The nation’s largest bank hid high-risk derivatives trading that ran up $6.2 billion in losses by inflating trade values, dodging federal regulators and misinforming investors and the public about the dicey strategy, a scathing new congressional report charges.
The so-called London Whale trades in early 2012 by JPMorgan Chase were so large that they roiled world credit markets, despite bank CEO Jamie Dimon’s initial and since withdrawn dismissal of the losses as a “tempest in a teapot,” the Senate Permanent Subcommittee on Investigations reported Thursday in a 301-page analysis that disclosed new details of the financial debacle.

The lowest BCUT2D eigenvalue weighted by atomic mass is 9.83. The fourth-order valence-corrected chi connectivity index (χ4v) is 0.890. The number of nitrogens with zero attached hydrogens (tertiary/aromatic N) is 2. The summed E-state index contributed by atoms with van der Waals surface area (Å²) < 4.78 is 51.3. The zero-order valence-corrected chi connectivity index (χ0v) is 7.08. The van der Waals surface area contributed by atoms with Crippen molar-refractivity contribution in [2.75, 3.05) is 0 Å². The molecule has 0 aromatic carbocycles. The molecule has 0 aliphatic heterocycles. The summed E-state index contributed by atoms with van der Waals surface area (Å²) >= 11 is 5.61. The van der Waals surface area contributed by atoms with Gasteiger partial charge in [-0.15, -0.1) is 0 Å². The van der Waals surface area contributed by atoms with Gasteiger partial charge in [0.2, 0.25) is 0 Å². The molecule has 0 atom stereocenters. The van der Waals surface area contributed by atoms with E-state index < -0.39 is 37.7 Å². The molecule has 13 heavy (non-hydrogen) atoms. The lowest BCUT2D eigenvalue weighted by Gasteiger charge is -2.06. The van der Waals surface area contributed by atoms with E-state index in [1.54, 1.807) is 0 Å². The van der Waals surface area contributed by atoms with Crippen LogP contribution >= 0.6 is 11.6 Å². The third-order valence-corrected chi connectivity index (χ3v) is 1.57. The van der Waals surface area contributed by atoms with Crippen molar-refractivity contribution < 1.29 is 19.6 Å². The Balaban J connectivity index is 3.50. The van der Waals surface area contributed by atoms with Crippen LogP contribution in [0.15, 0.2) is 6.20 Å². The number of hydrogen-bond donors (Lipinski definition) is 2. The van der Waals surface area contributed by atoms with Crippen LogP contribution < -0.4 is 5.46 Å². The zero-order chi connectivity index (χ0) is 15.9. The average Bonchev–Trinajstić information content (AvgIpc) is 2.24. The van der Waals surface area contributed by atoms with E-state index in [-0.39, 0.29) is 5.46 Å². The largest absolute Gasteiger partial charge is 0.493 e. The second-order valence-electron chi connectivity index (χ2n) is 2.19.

The bank’s use of federally insured deposits for part of the risky trades reprised some of the questionable financial practices that led to the national recession, the report concluded. The bank said Thursday “while we have repeatedly acknowledged significant mistakes, our senior management acted in good faith and never had any intent to mislead anyone.”
The Senate panel is scheduled to question current and former JPMorgan Chase officials, along with federal regulators, at a Capitol Hill hearing today. Four bank employees involved in the trading ducked Senate subpoenas by arguing they lived outside the U.S.
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